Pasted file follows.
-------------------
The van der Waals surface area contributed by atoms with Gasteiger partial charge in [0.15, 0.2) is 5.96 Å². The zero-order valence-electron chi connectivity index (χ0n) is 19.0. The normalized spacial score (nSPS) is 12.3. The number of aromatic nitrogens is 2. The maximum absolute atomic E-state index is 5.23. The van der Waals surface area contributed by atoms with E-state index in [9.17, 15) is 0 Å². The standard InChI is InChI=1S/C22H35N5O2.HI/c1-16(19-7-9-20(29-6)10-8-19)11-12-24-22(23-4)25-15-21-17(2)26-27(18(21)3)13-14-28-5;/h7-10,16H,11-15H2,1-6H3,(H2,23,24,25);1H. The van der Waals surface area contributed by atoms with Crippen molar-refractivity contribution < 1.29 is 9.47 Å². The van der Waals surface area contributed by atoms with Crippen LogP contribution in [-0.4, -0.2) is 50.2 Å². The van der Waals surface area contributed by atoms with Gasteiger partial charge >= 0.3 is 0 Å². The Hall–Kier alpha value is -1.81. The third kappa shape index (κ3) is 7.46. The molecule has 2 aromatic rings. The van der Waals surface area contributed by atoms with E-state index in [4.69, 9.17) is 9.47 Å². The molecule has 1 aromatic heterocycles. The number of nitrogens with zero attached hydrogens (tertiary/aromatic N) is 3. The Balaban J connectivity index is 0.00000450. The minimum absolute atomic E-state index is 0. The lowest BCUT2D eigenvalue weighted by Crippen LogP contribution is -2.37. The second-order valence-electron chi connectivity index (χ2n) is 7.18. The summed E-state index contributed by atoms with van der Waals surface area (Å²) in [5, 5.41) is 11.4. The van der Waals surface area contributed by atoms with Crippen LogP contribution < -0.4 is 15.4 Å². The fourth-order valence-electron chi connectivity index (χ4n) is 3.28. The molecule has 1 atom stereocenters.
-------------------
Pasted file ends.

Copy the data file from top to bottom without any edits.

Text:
The van der Waals surface area contributed by atoms with Gasteiger partial charge in [0.15, 0.2) is 5.96 Å². The zero-order valence-electron chi connectivity index (χ0n) is 19.0. The normalized spacial score (nSPS) is 12.3. The number of aromatic nitrogens is 2. The maximum absolute atomic E-state index is 5.23. The van der Waals surface area contributed by atoms with E-state index in [9.17, 15) is 0 Å². The standard InChI is InChI=1S/C22H35N5O2.HI/c1-16(19-7-9-20(29-6)10-8-19)11-12-24-22(23-4)25-15-21-17(2)26-27(18(21)3)13-14-28-5;/h7-10,16H,11-15H2,1-6H3,(H2,23,24,25);1H. The van der Waals surface area contributed by atoms with Crippen molar-refractivity contribution < 1.29 is 9.47 Å². The van der Waals surface area contributed by atoms with Crippen LogP contribution in [-0.4, -0.2) is 50.2 Å². The van der Waals surface area contributed by atoms with Gasteiger partial charge >= 0.3 is 0 Å². The Hall–Kier alpha value is -1.81. The third kappa shape index (κ3) is 7.46. The molecule has 2 aromatic rings. The van der Waals surface area contributed by atoms with E-state index in [4.69, 9.17) is 9.47 Å². The molecule has 1 aromatic heterocycles. The number of nitrogens with zero attached hydrogens (tertiary/aromatic N) is 3. The Balaban J connectivity index is 0.00000450. The minimum absolute atomic E-state index is 0. The lowest BCUT2D eigenvalue weighted by Crippen LogP contribution is -2.37. The second-order valence-electron chi connectivity index (χ2n) is 7.18. The summed E-state index contributed by atoms with van der Waals surface area (Å²) in [5, 5.41) is 11.4. The van der Waals surface area contributed by atoms with Crippen LogP contribution < -0.4 is 15.4 Å². The fourth-order valence-electron chi connectivity index (χ4n) is 3.28. The molecule has 1 atom stereocenters.